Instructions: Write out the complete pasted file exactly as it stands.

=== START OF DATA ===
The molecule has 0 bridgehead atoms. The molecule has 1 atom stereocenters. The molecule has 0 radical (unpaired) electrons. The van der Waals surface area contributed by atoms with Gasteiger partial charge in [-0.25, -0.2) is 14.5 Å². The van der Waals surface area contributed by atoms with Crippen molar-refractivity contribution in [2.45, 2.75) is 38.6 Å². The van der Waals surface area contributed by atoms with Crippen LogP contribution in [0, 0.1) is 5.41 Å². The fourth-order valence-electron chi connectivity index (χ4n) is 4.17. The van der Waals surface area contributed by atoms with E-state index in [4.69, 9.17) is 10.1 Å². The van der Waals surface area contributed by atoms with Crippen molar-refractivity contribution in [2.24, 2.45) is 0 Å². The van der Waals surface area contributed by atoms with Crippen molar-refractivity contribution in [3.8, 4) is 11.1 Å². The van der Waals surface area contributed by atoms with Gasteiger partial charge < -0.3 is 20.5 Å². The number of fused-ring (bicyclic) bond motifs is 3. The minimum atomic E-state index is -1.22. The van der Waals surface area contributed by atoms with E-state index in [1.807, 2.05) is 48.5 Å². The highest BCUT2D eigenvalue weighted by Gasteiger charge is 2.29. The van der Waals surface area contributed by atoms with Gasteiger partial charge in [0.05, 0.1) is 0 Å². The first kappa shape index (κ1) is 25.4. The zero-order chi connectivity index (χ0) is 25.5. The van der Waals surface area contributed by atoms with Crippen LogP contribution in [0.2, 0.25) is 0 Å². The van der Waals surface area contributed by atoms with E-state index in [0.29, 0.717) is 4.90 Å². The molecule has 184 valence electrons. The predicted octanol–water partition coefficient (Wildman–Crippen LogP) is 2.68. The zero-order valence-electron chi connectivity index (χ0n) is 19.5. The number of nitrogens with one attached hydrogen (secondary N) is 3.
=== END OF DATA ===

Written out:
The molecule has 0 bridgehead atoms. The molecule has 1 atom stereocenters. The molecule has 0 radical (unpaired) electrons. The van der Waals surface area contributed by atoms with Gasteiger partial charge in [-0.25, -0.2) is 14.5 Å². The van der Waals surface area contributed by atoms with Crippen molar-refractivity contribution in [2.45, 2.75) is 38.6 Å². The van der Waals surface area contributed by atoms with Crippen LogP contribution in [0, 0.1) is 5.41 Å². The fourth-order valence-electron chi connectivity index (χ4n) is 4.17. The van der Waals surface area contributed by atoms with E-state index in [4.69, 9.17) is 10.1 Å². The van der Waals surface area contributed by atoms with Crippen molar-refractivity contribution in [2.24, 2.45) is 0 Å². The van der Waals surface area contributed by atoms with Crippen molar-refractivity contribution in [3.8, 4) is 11.1 Å². The van der Waals surface area contributed by atoms with Gasteiger partial charge < -0.3 is 20.5 Å². The number of fused-ring (bicyclic) bond motifs is 3. The minimum atomic E-state index is -1.22. The van der Waals surface area contributed by atoms with E-state index in [1.807, 2.05) is 48.5 Å². The highest BCUT2D eigenvalue weighted by Gasteiger charge is 2.29. The van der Waals surface area contributed by atoms with Gasteiger partial charge in [0.05, 0.1) is 0 Å². The first kappa shape index (κ1) is 25.4. The zero-order chi connectivity index (χ0) is 25.5. The van der Waals surface area contributed by atoms with Crippen LogP contribution in [0.2, 0.25) is 0 Å². The van der Waals surface area contributed by atoms with E-state index in [0.29, 0.717) is 4.90 Å². The molecule has 184 valence electrons. The predicted octanol–water partition coefficient (Wildman–Crippen LogP) is 2.68. The zero-order valence-electron chi connectivity index (χ0n) is 19.5. The number of nitrogens with one attached hydrogen (secondary N) is 3.